1. The employer must give the employee reasonable notice of the change; and 
  2. The employer must receive informed consent from the employee about the change.

First, Canadian law has determined that even dramatic changes to an employee’s terms of employment can be appropriately implemented, as long as this reasonable notice of the changes has been provided. The required length of reasonable notice is outlined by employment law under the Employment Standards Code and Canada’s common law, and is equal to that of the reasonable notice required in cases of termination without cause. As a result, the reasonable notice period required for changing an employee’s conditions will vary for every case depending on the employee’s years of service, position and age. 

Constructive dismissal only occurs when changes have been unilaterally made by an employer. Therefore, when an employee consents to the changes, they thereby waive their right to claim constructive dismissal. Further, it is important for employers to document when an employee has provided informed consent, for situations when employees challenge the changes. To properly obtain informed consent from employees, employers must demonstrate they have completed two steps.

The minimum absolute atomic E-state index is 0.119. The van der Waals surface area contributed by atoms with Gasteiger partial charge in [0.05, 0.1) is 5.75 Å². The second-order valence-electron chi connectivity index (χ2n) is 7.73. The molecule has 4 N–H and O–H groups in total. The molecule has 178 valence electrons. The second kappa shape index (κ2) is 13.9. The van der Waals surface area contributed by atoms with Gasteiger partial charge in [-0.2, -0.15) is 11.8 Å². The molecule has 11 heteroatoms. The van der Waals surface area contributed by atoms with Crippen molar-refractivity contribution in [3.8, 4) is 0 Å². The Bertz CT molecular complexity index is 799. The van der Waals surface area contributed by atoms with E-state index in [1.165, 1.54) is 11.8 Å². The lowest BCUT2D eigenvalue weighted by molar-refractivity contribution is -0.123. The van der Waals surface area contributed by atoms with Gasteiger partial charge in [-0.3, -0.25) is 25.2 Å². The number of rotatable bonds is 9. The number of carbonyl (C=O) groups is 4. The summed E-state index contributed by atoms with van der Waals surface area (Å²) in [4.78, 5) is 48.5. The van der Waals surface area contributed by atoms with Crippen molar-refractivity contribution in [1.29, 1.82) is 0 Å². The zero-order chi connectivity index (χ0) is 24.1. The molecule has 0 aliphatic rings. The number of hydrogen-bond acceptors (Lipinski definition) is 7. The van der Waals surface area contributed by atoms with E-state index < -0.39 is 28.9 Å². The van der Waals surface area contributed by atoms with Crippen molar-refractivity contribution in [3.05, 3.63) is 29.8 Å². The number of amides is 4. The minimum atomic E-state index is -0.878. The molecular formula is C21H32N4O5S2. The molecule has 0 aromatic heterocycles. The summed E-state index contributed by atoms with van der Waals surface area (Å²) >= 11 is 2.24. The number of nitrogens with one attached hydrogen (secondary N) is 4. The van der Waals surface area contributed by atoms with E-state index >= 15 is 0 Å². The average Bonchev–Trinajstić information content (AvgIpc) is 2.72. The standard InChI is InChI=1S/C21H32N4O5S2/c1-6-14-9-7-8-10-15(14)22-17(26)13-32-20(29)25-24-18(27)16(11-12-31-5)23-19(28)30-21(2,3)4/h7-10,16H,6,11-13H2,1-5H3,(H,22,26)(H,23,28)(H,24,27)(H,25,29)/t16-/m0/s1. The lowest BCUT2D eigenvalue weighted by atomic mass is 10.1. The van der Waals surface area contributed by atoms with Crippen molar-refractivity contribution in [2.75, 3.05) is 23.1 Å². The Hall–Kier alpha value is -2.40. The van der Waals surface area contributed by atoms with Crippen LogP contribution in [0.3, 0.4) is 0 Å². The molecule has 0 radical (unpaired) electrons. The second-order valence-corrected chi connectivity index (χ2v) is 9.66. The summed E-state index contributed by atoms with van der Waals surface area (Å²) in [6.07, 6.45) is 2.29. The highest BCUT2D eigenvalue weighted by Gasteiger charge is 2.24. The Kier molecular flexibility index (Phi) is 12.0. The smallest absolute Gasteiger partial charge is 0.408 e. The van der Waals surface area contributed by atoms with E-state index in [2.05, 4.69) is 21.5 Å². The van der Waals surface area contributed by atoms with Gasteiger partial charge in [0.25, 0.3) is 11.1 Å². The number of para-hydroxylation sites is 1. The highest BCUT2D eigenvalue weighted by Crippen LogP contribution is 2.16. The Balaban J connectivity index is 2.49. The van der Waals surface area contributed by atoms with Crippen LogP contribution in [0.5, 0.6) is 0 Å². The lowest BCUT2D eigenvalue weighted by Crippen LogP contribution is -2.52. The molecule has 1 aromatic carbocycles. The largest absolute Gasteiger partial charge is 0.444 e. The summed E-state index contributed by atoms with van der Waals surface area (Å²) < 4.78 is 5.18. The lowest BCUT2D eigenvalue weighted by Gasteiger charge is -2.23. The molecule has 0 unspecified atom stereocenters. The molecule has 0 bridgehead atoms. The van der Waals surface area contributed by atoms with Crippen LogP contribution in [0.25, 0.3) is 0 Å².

1. An employer must provide the proposed changes in writing, and give an employee adequate opportunity to consider the changes. This period should be longer than one week. 
  2. The employer must receive a signed acknowledgment from the employee indicating that they understand, accept and agree to be bound to the proposed changes, having had a reasonable opportunity to consider their options. 

Employee responsibilities